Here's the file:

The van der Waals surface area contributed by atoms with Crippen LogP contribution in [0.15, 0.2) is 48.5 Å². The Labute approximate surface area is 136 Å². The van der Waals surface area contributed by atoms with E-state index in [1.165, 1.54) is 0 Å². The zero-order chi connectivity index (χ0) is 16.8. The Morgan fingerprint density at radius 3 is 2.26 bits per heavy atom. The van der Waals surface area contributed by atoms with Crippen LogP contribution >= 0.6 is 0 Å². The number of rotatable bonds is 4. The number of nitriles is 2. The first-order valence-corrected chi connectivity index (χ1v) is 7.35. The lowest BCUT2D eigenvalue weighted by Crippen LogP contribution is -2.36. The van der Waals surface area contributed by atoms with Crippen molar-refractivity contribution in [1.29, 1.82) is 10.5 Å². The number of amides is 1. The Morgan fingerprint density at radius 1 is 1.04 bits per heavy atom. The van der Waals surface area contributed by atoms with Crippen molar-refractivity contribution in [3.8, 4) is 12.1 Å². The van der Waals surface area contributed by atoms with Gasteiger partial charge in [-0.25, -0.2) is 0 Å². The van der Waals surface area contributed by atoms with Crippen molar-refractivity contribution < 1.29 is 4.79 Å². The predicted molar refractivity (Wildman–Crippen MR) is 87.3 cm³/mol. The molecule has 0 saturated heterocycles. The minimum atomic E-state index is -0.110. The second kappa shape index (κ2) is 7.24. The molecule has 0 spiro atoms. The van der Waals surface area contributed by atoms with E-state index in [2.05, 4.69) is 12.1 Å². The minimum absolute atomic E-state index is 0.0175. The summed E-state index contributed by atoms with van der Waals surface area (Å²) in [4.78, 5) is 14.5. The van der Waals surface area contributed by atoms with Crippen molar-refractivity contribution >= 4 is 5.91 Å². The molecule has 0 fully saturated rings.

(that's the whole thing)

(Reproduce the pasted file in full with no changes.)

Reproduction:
The van der Waals surface area contributed by atoms with Crippen LogP contribution in [0.15, 0.2) is 48.5 Å². The Labute approximate surface area is 136 Å². The van der Waals surface area contributed by atoms with E-state index in [1.165, 1.54) is 0 Å². The zero-order chi connectivity index (χ0) is 16.8. The Morgan fingerprint density at radius 3 is 2.26 bits per heavy atom. The van der Waals surface area contributed by atoms with Crippen LogP contribution >= 0.6 is 0 Å². The number of rotatable bonds is 4. The number of nitriles is 2. The first-order valence-corrected chi connectivity index (χ1v) is 7.35. The lowest BCUT2D eigenvalue weighted by Crippen LogP contribution is -2.36. The van der Waals surface area contributed by atoms with Crippen molar-refractivity contribution in [1.29, 1.82) is 10.5 Å². The number of amides is 1. The Morgan fingerprint density at radius 1 is 1.04 bits per heavy atom. The van der Waals surface area contributed by atoms with Crippen molar-refractivity contribution in [3.8, 4) is 12.1 Å². The van der Waals surface area contributed by atoms with Gasteiger partial charge in [-0.25, -0.2) is 0 Å². The van der Waals surface area contributed by atoms with Crippen molar-refractivity contribution < 1.29 is 4.79 Å². The predicted molar refractivity (Wildman–Crippen MR) is 87.3 cm³/mol. The molecule has 0 saturated heterocycles. The minimum atomic E-state index is -0.110. The second kappa shape index (κ2) is 7.24. The molecule has 0 spiro atoms. The van der Waals surface area contributed by atoms with E-state index in [2.05, 4.69) is 12.1 Å². The minimum absolute atomic E-state index is 0.0175. The summed E-state index contributed by atoms with van der Waals surface area (Å²) in [4.78, 5) is 14.5. The van der Waals surface area contributed by atoms with Crippen molar-refractivity contribution >= 4 is 5.91 Å². The molecule has 0 fully saturated rings.